Thanks, everyone loves Puffins.

DerdriuMarriner on 08/09/2021

nickupton, Thank you for practical information, pretty pictures and product lines.
It appears from your profile that you have Thailand and UK connections. Are you self-taught in both places? Do you have regular bird visitors throughout your day (such as the equivalent of the day beginning and finishing here with mourning dove calls)?
Wildlife mapping here is such a rewarding experience. Now I know resident birds, such as big blue herons, and visiting birds, such as rusty blackbirds. Unfortunately, over the past two decades, the most audible, most visible migrations tend to be only those of Canada geese (although I find their calls, landings, maneuvers, take-offs fascinating). Otherwise, I no longer witness exactly how and with whom the osprey settled around the maple- and sycamore-treed ephemeral pond in back.

Veronica on 08/09/2021

Nick
What a beautiful page. Ty for posting. I am especially impressed by your own bird photography. I did not know that birds can make different sounds at once. Fascinating. Ty .... esp for the Puffins :)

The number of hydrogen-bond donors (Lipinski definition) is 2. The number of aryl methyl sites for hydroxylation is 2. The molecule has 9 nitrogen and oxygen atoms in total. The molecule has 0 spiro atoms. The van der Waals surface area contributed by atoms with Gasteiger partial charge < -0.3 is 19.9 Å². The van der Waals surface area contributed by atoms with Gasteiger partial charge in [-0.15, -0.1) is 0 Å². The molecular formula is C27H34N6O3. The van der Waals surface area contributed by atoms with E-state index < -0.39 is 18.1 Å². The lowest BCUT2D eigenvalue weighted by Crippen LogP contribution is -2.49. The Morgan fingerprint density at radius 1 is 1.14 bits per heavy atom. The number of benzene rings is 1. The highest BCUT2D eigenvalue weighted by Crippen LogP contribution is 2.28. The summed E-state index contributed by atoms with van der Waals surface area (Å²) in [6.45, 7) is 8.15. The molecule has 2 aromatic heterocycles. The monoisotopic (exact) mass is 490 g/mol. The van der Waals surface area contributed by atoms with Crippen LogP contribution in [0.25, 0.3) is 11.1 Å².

nickupton on 08/09/2021

Your experience with migratory birds is sadly the same all over the world; an ever-decreasing number. You are right about using the car. Quite a lot of the footage I have shot has been leaning out of the car window after driving slowly towards the birds where this allows. Getting to different locations is certainly the key to seeing a wide variety iof species and also in getting close enough to photograph and video them.

blackspanielgallery on 08/09/2021

We have an abundance of large birds, some seasonal, in this area as well as smaller birds. The larger ones can be observed from a car. On one trip through a swampy area I observed several bald eagles, and two nests. These were visible from the highway, and their young appeared annually. In addition to a multitude of ducks of which we have quite a variety I have observed geese, egrets, blue heron, pelicans (usually brown but for a few years a flock of white pelicans that used a certain pond as a hatchery), and in early hours of dawn an occasional owl. In addition turkey buzzards often can be found feasting on road-kill. Part of observing different birds is location, the variety can be location specific. Small birds in this area are pigeons, bob whites, sparrows, woodpeckers, wild parrots, crows, blue jays, mocking birds, cardinals, and robins, some of which are year round and others are seasonal. I am certain if others list their local brds their lists would be quite different. In the 50s I could stand in my yard are watch large migrations in their V-formations fill the sky, now migrations are limited to no more than three formations.